How the Sixers watch the NCAA Tournament, from scouting to reliving

How the Sixers watch the NCAA Tournament, from scouting to reliving

INDIANAPOLIS -- The NCAA Tournament is a different viewing experience for everyone. To some it is a chance to root for an alma mater, to others is a glimpse into future NBA talent, and for the small handful that makes it to the pros, a reminder of moments they cherished. 

From players to the head coach, March Madness has an individual meaning to the Sixers.

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The draft has been just as much a part of Brett Brown's time with the Sixers as the regular season. The Sixers have been perennial top pick contenders and could be heavily involved in the 2017 draft lottery. They have their own first-round pick and rights to swap with the Kings. They also could get the Lakers' pick if it is outside of the top three. 

How does Brown watch college basketball this time of year? 

"Like I'm going to coach one of them," he said. "You pay attention."

Rather than trying to read into the intangibles, such as being a good teammate or competitiveness, Brown hones in on one skill that he can assess quickly.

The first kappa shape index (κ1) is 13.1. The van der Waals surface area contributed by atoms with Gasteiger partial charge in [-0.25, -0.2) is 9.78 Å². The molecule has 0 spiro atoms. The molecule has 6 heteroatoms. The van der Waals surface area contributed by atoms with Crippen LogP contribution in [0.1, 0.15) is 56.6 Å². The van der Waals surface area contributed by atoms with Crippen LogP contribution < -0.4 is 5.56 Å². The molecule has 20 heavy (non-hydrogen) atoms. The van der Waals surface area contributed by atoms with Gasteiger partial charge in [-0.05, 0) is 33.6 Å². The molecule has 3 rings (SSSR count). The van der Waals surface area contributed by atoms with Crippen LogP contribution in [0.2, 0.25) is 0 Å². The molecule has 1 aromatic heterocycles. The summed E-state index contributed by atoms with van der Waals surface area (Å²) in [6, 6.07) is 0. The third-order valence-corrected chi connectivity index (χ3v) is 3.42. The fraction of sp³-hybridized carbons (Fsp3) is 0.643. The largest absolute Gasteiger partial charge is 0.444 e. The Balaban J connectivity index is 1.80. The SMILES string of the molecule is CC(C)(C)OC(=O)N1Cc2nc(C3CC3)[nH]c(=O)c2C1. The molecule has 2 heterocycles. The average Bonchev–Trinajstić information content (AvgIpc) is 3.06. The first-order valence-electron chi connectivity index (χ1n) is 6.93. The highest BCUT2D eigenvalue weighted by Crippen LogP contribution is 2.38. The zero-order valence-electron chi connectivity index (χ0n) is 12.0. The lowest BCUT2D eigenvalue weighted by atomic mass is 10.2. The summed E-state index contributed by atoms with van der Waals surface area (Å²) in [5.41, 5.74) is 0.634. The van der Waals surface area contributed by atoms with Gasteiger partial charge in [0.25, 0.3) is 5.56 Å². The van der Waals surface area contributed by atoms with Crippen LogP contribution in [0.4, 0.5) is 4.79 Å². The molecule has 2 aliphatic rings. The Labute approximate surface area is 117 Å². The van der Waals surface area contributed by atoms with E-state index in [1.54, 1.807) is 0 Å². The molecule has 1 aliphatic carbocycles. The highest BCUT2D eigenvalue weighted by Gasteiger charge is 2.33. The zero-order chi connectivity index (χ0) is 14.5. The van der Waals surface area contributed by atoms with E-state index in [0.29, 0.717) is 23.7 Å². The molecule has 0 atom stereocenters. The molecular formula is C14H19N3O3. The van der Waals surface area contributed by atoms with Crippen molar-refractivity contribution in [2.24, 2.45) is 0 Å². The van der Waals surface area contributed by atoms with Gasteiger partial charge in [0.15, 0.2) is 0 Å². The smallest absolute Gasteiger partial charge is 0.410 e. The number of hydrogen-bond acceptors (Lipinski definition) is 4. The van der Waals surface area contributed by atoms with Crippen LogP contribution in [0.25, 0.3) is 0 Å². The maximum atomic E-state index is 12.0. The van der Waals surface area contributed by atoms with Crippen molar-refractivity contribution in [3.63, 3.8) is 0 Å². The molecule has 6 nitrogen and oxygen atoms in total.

"I'm always paying attention to shooters," Brown said. "It really does, on so many levels, make the world go 'round. It especially does with the group that we're constructing … I'm very opinionated when it comes to shooting. I feel like if I see somebody shoot three or four times and just watch their form, their footwork, their preparation, you form a pretty quick opinion. It takes you about a second to look at their stats and it helps you validate what you think or contradict what you think. But shooters really are what's most on my mind."

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It was only three seasons ago that Jahlil Okafor was cutting down the nets as an NCAA championship winner. Okafor considers the Duke basketball circle as family and spends his summers on campus. Watching the tournament from a distance stirs up old feelings that really aren't so old.